During the middle of our two week stay, the weather turned balmy and the sea became flat. We anchored then on the north coast in the bay used by one of its first discovers, La Perouse during his visit of 1786. We strolled upon the vacant land, exploring caves we chanced upon, tingling with the thought that we might discover some still hidden treasure. Walking to the cove at Anakena, which folklore says is the original landing site of Hotu Matua, the first king of Rapa Nui, we discovered the remains of a large village. Evident today by the number of stone remains precisely set in the shape of a large double ended canoe, being the foundation stones of an olden day "boat house” that was built from a reed still growing in the crater lakes. Also at Anakena was the original statue raised by the Heyerdahl expedition, plus a set of seven others more recently raised with power equipment. Petroglyphs of sinister half-man, half-bird creatures decorate the rock walls of the Ahu - the stone temple platform on which the statues stand.

Our second storm struck the day Judith and Jerome hiked the ten miles down the island to Hanga Roa, Rapa Nui’s only town. We’d run out of food. The previous night had been hot, airless, but with dawn came a light zephyr that slowly grew as the day passed. At lunch a drop of rain fell. The bay then became choppy as the wind started blowing onshore.

It was Judith's first trip to the town for I had checked us in with Jason. While doing so, we’d met a helpful Pascuan named Orlando Paoa, a few years my senior. At the counter of a rustic timber store, he was standing next to me speaking a tongue so strange I’d impulsively asked, “What language is that?”

Without hesitation, the tall, solidly built man turned and said, “Why, that’s Rapa Nui. When did you arrive?”

Picking up my box of supplies I replied, “Oh, just this morning.” Then bid him good day.

A few minutes later on the boardwalk alongside the dirt track, a red and white pickup pulled up with my new friend driving. “Can I give you a lift to your boat?” he asked.

“How do you know I came by boat?”

Planes come only twice a week, the last yesterday.”

After our chance encounter, Orlando helped me clear the Chilean officials, assisted our purchases then gave us a box of much desired fresh fruits before delivery us cross island. But not before a quick stop at his hotel for a welcoming island drink. His parting words were, "See me again when you need any help." Orlando, the perfect friend to a sea-roving family in a far away land. So, before Judith departed, I outlined where Orlando could be found.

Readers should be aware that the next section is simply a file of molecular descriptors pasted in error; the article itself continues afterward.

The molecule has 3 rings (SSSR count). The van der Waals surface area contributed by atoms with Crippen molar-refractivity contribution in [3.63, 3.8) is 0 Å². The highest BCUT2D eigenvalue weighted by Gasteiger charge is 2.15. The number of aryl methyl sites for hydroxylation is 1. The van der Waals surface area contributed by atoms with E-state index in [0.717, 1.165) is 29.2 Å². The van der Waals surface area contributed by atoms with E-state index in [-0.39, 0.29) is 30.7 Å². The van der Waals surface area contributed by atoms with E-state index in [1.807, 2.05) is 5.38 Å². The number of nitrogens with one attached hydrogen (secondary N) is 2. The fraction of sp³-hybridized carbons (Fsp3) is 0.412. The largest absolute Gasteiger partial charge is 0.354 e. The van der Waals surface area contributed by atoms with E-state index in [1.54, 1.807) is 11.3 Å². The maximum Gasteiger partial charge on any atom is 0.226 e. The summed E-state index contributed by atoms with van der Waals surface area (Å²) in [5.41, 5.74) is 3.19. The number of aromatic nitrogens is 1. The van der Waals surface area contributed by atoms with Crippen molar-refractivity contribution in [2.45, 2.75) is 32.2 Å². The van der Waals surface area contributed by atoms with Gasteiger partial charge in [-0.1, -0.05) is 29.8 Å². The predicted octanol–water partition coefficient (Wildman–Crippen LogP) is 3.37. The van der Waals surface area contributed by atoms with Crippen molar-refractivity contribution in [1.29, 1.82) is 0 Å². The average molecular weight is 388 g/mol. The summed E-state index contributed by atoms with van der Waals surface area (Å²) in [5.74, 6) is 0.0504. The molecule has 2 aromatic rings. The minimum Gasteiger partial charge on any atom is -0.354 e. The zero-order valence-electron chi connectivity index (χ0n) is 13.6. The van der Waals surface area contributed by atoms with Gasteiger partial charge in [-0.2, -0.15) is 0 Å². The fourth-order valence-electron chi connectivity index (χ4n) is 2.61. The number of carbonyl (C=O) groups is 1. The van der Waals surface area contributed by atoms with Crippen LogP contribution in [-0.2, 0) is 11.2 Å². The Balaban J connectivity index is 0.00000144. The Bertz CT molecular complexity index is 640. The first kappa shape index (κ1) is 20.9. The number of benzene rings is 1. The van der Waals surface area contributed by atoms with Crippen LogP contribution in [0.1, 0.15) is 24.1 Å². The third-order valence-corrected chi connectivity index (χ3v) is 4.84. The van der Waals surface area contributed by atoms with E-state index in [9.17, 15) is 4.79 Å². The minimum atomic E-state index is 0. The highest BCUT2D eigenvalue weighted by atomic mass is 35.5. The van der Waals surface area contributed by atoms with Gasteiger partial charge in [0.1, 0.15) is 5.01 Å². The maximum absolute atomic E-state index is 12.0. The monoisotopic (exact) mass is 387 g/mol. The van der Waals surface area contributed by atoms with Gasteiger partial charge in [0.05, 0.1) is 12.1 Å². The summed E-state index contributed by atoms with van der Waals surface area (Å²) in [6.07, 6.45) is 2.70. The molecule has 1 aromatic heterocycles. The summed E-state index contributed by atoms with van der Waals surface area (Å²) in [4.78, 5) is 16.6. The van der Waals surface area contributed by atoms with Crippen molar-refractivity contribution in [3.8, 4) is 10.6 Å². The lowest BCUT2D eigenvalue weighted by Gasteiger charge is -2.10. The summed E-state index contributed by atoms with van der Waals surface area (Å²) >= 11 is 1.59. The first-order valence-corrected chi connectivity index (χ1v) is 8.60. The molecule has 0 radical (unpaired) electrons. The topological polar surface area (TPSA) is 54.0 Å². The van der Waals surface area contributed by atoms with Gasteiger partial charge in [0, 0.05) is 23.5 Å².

At three that stormy day, when Orlando's pickup breasted the last hillock from town, our bay was running a fairly nasty sea. It was still possible to land, only because our patch of sand was protected by a peninsular of land. But the journey cross swell was fraught with danger. Orlando, Jude, Jerome and several others piled out the truck then began carting box after box down to the shore. I rowed in. Jason stayed behind, in charge of the ship.

Once landed, cameras clicked, and Jude gushed with the news of her day.

"Oh what fun - It was fabulous," she ran on. "They're ever so nice."

From an icebox carried by a small army of Pascuans, Orlando poured me a drink. Raising a similar glass to his lips, he toasted our further safe travels. Standing on the fine rainbow sand looking at the hostile sea, a much appreciated blast to my spirit in hand, I was further impressed by this man.

Out the wind, I felt safer and the spike of unknown liquor, tasting sweet yet sour like a doppelganger daiquiri, soon lifted the worry I'd carried most of that day. My features relaxed. The smell of salt and sound of surf hung in the air. The setting must have been right; thusly encouraged Orlando began the saga of his life.

Before the airport was built in the sixties, Easter Island was a prison for young blood wanting a look at the rest of the world. Only once a year did a ship come. No other communications was possible. As a lad of fifteen, Orlando had yearned for more than containment. One dark night, he and four others quit their birth land, their prison. In an open fishing boat they drifted across the sea in search of other lands. Nearly 60 days later, a heroic story in itself, they found the first one. Orlando's story captured my imagination and in awe I stood on the coloured sand of Ovahe with my eyes blazing into his. Our friendship became fused in that meeting. His future, dramatically altered, then took a very different course. From the tiny Cook Island where he was first interned then put on the next ship, he next landed in Panama, where he joined the US Air Force and gained higher education while serving twenty years before being sent home to help construct the Easter Island Airport needed by NASA. Now he owns one of the island's finer hotels and has a large family spread about the world. Concluding his tale, Orlando gave a call to a tall young Pascuan, and I meet Benjamin, one of his sons, a handsome healthy twenty-three year old.